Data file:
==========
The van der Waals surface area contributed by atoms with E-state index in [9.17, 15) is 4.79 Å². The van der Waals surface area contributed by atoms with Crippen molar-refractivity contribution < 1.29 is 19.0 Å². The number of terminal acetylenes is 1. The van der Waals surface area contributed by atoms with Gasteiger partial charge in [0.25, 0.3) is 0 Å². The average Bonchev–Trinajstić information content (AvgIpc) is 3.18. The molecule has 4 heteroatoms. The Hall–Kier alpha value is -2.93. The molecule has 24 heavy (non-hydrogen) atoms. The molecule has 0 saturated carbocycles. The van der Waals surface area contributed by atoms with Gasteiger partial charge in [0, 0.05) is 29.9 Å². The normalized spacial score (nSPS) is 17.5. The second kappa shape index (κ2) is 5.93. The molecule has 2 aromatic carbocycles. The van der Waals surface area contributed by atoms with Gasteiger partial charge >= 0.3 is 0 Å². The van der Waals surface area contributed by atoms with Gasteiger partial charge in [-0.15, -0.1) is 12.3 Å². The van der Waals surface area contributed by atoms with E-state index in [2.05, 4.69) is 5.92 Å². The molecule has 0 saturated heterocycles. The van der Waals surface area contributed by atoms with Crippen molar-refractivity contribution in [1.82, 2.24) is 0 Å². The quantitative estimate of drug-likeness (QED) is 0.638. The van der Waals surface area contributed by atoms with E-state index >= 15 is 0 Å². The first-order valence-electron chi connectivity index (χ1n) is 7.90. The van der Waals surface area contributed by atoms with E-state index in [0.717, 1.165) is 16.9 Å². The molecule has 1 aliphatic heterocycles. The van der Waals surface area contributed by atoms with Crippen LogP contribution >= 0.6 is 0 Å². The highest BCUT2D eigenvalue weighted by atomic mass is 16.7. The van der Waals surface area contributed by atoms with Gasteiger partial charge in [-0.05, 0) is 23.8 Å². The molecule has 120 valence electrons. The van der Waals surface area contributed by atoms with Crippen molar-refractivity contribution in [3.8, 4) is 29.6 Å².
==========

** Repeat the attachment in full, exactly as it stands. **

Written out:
The van der Waals surface area contributed by atoms with E-state index in [9.17, 15) is 4.79 Å². The van der Waals surface area contributed by atoms with Crippen molar-refractivity contribution < 1.29 is 19.0 Å². The number of terminal acetylenes is 1. The van der Waals surface area contributed by atoms with Gasteiger partial charge in [0.25, 0.3) is 0 Å². The average Bonchev–Trinajstić information content (AvgIpc) is 3.18. The molecule has 4 heteroatoms. The Hall–Kier alpha value is -2.93. The molecule has 24 heavy (non-hydrogen) atoms. The molecule has 0 saturated carbocycles. The van der Waals surface area contributed by atoms with Gasteiger partial charge in [0, 0.05) is 29.9 Å². The normalized spacial score (nSPS) is 17.5. The second kappa shape index (κ2) is 5.93. The molecule has 2 aromatic carbocycles. The van der Waals surface area contributed by atoms with Gasteiger partial charge >= 0.3 is 0 Å². The van der Waals surface area contributed by atoms with Gasteiger partial charge in [-0.15, -0.1) is 12.3 Å². The van der Waals surface area contributed by atoms with E-state index in [2.05, 4.69) is 5.92 Å². The molecule has 0 saturated heterocycles. The van der Waals surface area contributed by atoms with Crippen molar-refractivity contribution in [1.82, 2.24) is 0 Å². The quantitative estimate of drug-likeness (QED) is 0.638. The van der Waals surface area contributed by atoms with E-state index >= 15 is 0 Å². The first-order valence-electron chi connectivity index (χ1n) is 7.90. The van der Waals surface area contributed by atoms with E-state index in [0.717, 1.165) is 16.9 Å². The molecule has 1 aliphatic heterocycles. The van der Waals surface area contributed by atoms with Crippen LogP contribution >= 0.6 is 0 Å². The highest BCUT2D eigenvalue weighted by atomic mass is 16.7. The van der Waals surface area contributed by atoms with Gasteiger partial charge in [-0.05, 0) is 23.8 Å². The molecule has 120 valence electrons. The van der Waals surface area contributed by atoms with Crippen molar-refractivity contribution in [3.8, 4) is 29.6 Å².